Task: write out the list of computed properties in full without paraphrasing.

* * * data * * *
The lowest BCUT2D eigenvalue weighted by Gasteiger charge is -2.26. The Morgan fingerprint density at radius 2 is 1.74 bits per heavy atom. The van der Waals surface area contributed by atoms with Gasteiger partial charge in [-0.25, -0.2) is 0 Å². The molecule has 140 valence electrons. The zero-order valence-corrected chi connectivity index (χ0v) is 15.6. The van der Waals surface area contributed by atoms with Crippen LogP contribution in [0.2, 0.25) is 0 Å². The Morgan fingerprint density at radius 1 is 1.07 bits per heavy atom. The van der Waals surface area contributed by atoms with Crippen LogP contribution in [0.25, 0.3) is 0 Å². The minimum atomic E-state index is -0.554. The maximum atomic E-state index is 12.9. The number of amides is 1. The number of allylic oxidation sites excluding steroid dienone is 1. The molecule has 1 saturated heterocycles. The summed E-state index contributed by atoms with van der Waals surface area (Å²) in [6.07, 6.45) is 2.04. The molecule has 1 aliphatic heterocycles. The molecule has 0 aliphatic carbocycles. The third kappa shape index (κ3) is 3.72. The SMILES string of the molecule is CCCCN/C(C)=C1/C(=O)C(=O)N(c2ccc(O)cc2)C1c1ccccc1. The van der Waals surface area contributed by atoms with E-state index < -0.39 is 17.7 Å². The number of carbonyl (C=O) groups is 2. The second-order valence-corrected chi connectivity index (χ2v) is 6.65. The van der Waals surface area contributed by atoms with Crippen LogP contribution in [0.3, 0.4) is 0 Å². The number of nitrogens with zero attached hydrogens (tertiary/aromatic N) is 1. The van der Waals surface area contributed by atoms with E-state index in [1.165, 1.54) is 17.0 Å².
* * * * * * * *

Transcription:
The lowest BCUT2D eigenvalue weighted by Gasteiger charge is -2.26. The Morgan fingerprint density at radius 2 is 1.74 bits per heavy atom. The van der Waals surface area contributed by atoms with Gasteiger partial charge in [-0.25, -0.2) is 0 Å². The molecule has 140 valence electrons. The zero-order valence-corrected chi connectivity index (χ0v) is 15.6. The van der Waals surface area contributed by atoms with Crippen LogP contribution in [0.2, 0.25) is 0 Å². The Morgan fingerprint density at radius 1 is 1.07 bits per heavy atom. The van der Waals surface area contributed by atoms with Crippen LogP contribution in [0.25, 0.3) is 0 Å². The minimum atomic E-state index is -0.554. The maximum atomic E-state index is 12.9. The number of amides is 1. The number of allylic oxidation sites excluding steroid dienone is 1. The molecule has 1 saturated heterocycles. The summed E-state index contributed by atoms with van der Waals surface area (Å²) in [6.07, 6.45) is 2.04. The molecule has 1 aliphatic heterocycles. The molecule has 0 aliphatic carbocycles. The third kappa shape index (κ3) is 3.72. The SMILES string of the molecule is CCCCN/C(C)=C1/C(=O)C(=O)N(c2ccc(O)cc2)C1c1ccccc1. The van der Waals surface area contributed by atoms with E-state index < -0.39 is 17.7 Å². The number of carbonyl (C=O) groups is 2. The second-order valence-corrected chi connectivity index (χ2v) is 6.65. The van der Waals surface area contributed by atoms with Crippen LogP contribution in [0.3, 0.4) is 0 Å². The number of nitrogens with zero attached hydrogens (tertiary/aromatic N) is 1. The van der Waals surface area contributed by atoms with E-state index in [1.165, 1.54) is 17.0 Å².